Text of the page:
ANN ABOUT TOWN: Maybe Singing is Not All That Terrifying
If I found myself cast as a mythical heroine facing a series of trials, one of them would undoubtedly be singing in a room full of strangers. Despite this deep-seated terror, I ventured out in the freezing cold last night to participate in the monthly Community Sing at the Unitarian Universalist Church on Grove Street.
At the front of the Church’s Fireside Room was a couple with an assortment of guitars and a banjo. Because I am a really good eavesdropper, I learned that the usual singing leader Sally Potter was home with a virus. When I struck up a conversation with the two women on my right, I learned that our substitute leaders were Jim Hall and Cindy Morgan of the Grand River Band, a local folk group.
I had counted about 32 people sitting on folding chairs, but one of my new friends told me that what I was seeing was maybe half the usual crowd. She attributed this to a combination of bad roads, illness and the absence of snowbirds who had fled to warmer places (like Antarctica).
I was still terrified, imagining elementary school music class where everyone had to take a turn singing a solo. The people-watching was interesting, though; most of the crowd was older, and there was a pretty even division of men and women. There were a few younger faces, and one young woman appeared with a cello and set up in the front near the song leaders.
I suddenly realized that I didn’t have a copy of the song book everyone else seemed to be holding, and with a rush of panic I got up and found the nice woman who had shown me where the coat rack was when I first entered the building. “Oh here, dear,” she said, pointing to a pile of loaner copies “you don’t need the large print, do you?” Fortified by this tiny validation that I looked young-ish to her, I took my book and returned to my chair. I can’t sing, but I still look too young for large print.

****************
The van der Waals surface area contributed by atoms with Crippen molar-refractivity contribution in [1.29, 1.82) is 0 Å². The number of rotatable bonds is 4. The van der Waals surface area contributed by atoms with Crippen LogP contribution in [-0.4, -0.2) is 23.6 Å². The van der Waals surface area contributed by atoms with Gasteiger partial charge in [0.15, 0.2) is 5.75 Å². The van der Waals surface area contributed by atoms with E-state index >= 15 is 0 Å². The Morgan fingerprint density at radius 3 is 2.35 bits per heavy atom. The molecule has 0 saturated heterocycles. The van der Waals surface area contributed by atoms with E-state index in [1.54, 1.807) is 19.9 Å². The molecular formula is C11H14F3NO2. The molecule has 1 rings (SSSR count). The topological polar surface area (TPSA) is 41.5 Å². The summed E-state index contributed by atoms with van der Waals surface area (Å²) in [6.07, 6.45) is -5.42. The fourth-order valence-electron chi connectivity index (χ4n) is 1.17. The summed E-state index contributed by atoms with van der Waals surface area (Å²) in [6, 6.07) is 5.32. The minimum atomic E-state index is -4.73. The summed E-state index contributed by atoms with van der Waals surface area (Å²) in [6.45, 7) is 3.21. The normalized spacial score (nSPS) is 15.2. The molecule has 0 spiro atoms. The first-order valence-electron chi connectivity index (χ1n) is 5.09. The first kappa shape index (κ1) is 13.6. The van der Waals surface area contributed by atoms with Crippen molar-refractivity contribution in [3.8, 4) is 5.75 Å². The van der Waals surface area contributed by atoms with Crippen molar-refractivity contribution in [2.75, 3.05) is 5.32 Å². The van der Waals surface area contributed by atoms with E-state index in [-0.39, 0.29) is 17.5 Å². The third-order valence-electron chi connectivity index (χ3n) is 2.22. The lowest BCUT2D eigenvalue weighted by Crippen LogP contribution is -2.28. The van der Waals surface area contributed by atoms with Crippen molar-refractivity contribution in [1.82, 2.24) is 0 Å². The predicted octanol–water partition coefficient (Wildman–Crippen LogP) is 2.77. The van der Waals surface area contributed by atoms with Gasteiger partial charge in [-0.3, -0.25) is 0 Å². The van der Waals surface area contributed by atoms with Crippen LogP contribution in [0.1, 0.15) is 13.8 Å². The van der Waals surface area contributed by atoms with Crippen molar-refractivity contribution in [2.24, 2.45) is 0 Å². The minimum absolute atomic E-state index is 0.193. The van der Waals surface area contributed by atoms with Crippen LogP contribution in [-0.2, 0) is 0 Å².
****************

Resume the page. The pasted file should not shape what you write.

At 7:30, folks settled in their seats. A voice in the crowd would call out a page number and a song title, and whatever they chose, it was next. We sang “Wild Rover,” and “Moon River,” The Beatle’s “Yesterday,” and “The MTA Song.” The power of music is a cliché, but I admit that my eyes filled as we sang “Union Maid,” which my father used to sing to me, and that I belted “Yesterday” and “Moon Shadow” from memory, a sulky teenager again in the privacy of my bedroom.
It was not The Mormon Tabernacle Choir. It was, in fact, kind of rough in the musical perfection department. It didn’t matter though, how the singing was, because after fifteen minutes I stopped glancing at my watch, and relaxed into the sense of community that grows when a room full of people sings with a swooping cello obbligato or the Pete Seeger exuberance of a banjo.
It also didn’t matter that I, personally, don’t have much of a voice. The feeling in the room was about the group as a whole, and about connection, not the performance or abilities of any individual. It was a community, singing. We closed with “Goodnight, Irene,” and “The Song of Peace,” chatted as we bundled up, and headed back into the cold night.
I’ll be back, because next time I want to pick a song, and get to know more people. I may even be brave enough to attend the Mid-Winter Singing Festival on January 30th and 31st. It seems that, in the warmth of a community, I really can sing after all.
Monthly Community Sings are held the first Monday of each month from 7:30-9:00 pm at the Unitarian Universalist Church, located at 855 Grove Street (across the side street from the East Lansing Public Library).
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